Charlie Crist’s decision to announce as an independent today puts Republican leaders in an awkward spot. Many of them, after all, wooed the Florida governor to enter the Senate race in the first place—only to watch Crist’s defeat in the GOP primary become a mission for conservative activists nationwide.
The National Republican Senatorial Committee and its current leader, Senator John Cornyn of Texas, are directly in the line of fire. Last May, Cornyn gave Crist his heartfelt endorsement. "With his record of reform in Florida, I know that Governor Crist will bring a fresh perspective to Washington in our efforts to fight for lower taxes, less government, and new job creation for all Americans," Cornyn said, in throwing the committee’s weight behind the governor.
“I think it speaks to the danger of thinking that the judgment of a small number of people on Capitol Hill can effectively predict the outcome of a contested primary in a state 1,000 miles away,” said California Senate candidate Chuck DeVore.
Now, a year later, Cornyn is backpedaling as fast as he can. He’s expressed regret for his endorsement—and demanded that Crist return all the money he donated to the campaign. Popular conservative sites like RedState have spent months attacking the NRSC over its Crist endorsement.
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The conservative disaffection with Crist started a year ago last February. President Obama was desperate to find some Republican support for his $787 billion stimulus plan, and nobody in Washington was biting. So he traveled to Florida, where Crist not only backed the plan, he engaged in a warm embrace with the president. The hug drove conservatives crazy. The divorce was completed just last week, when Crist vetoed an education bill that was considered sacrosanct among the Florida GOP faithful.
But the unrest doesn’t stop at Crist’s door. Richard Viguerie, a veteran GOP fundraiser and chairman of ConservativeHQ.com, said that Cornyn’s endorsement was symptomatic of a deep disconnect between the party and its base.
“Cornyn and everyone else he’s working with, his consultants, that’s just how they think. They’re establishment types, Washington insiders, country club Republicans, and they think that people who look like them and act like them and have the same friends as them are good candidates,” Viguerie said. “Obviously Florida is not unique. It’s very typical of what’s happening in race after race. The Tea Party people are just furious at the establishment.” (A representative for the NRSC did not return a request for comment.)
Viguerie has a point. A large number of Senate primaries have seen well-funded and heavily endorsed Republican candidates faltering. In Kentucky, Rand Paul—son of Ron Paul—is putting up competitive fundraising numbers and outpolling a seasoned candidate backed by Senate Majority Leader Mitch McConnell, State Treasurer Trey Grayson. In Utah, incumbent Senator Bob Bennett, despite NRSC backing, is close to losing his party’s nomination for working too closely with Democrats. In California, the self-financed computer executive Carly Fiorina, another McConnell pick, has floundered in the polls and drew widespread mockery for ads portraying an opponent as a demonic sheep. A similar dynamic played out in a 2009 special election for New York’s 23rd District, in which a candidate backed by the Republican National Committee and the National Republican Campaign Committee, Dede Scozzafava, dropped out and endorsed Bill Owen, the Democrat who ultimately won, after a national grassroots campaign rallied behind third-party conservative Doug Hoffman.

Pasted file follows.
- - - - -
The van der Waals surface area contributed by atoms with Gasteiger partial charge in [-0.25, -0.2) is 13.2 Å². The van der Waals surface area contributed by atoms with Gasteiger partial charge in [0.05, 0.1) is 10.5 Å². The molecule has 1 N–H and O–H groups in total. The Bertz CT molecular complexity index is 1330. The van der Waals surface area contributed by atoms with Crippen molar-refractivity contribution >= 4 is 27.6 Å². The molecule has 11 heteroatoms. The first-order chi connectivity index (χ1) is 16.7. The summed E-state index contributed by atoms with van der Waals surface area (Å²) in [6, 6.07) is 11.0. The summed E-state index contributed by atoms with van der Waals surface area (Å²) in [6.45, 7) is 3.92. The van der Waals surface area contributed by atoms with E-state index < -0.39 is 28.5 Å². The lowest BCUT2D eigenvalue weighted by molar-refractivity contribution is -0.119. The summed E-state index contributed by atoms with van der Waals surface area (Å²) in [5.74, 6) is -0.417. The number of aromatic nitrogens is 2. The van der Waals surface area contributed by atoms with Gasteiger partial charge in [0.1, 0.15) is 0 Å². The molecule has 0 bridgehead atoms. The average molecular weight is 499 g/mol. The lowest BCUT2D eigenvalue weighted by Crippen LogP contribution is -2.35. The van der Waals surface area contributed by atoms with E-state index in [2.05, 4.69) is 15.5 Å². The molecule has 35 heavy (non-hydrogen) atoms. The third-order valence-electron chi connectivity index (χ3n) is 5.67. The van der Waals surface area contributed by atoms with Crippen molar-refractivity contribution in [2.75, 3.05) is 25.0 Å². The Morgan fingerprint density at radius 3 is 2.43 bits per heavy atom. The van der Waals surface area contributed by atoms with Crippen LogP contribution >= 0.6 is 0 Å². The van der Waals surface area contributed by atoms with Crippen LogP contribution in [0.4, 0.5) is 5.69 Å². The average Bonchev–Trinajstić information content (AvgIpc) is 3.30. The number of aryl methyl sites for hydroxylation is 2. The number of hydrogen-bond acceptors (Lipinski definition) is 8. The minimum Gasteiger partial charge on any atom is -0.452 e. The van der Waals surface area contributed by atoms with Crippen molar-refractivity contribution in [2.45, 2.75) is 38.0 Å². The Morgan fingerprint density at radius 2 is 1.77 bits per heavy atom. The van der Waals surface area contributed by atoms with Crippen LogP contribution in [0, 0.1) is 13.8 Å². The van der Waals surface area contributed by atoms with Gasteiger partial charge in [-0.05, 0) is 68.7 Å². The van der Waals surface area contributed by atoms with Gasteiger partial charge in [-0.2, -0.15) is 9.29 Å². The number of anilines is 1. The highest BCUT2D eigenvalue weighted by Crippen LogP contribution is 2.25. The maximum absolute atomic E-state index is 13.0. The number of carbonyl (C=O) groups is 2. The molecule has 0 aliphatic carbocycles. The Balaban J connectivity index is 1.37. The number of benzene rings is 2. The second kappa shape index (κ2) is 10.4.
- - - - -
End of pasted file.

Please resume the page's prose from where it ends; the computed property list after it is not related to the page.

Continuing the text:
Politicians associated with the Tea Party, such as Senator Jim DeMint (R-SC) and former Alaska Governor Sarah Palin, have made early endorsements of insurgent candidates a chief source of credibility with Tea Partiers. One candidate in the California Senate race who’s received backing from DeMint’s Senate Conservative Fund, Chuck DeVore, slammed Washington Republicans for backing Crist.
“I think it speaks to the danger of thinking that the judgment of a small number of people on Capitol Hill can effectively predict the outcome of a contested primary in a state 1,000 miles away,” DeVore told The Daily Beast.
Les Phillip, a Navy veteran running in a Republican primary against party-switcher Representative Parker Griffith (R-AL), voiced similar criticisms of the national GOP establishment. House Minority Leader John Boehner (R-OH) has endorsed Griffith, but many conservatives have criticized the party for welcoming him into the fold given his previous stint as a Democrat.
“From where I am, I see a lot of unprincipled individuals, which creates a disconnect with the actual voter base,” Phillip told The Daily Beast. His campaign has drawn support from former presidential candidate Mike Huckabee and a number of Tea Party groups.
Some conservatives are more forgiving, however. Grover Norquist, president of Americans for Tax Reform and a backer of Marco Rubio’s campaign, said that despite his opposition to Crist, he didn’t harbor any ill will toward the NRSC. Norquist noted that the political climate at the time Crist was recruited in 2009 was more challenging for Republicans, with strategists predicting Democratic gains in the Senate; at that point, recruiting a battle-tested, moderate candidate with a large war chest made a certain sense.
“I don’t think that was a screw-up on the part of the NRSC. I think the world changed,” he said. “What would have been a mistake is if they sat there and insisted everyone support Crist, but they didn’t do that and they didn’t bad-mouth Rubio.”
Benjamin Sarlin is Washington correspondent for The Daily Beast. He previously covered New York City politics for The New York Sun and has worked for talkingpointsmemo.com.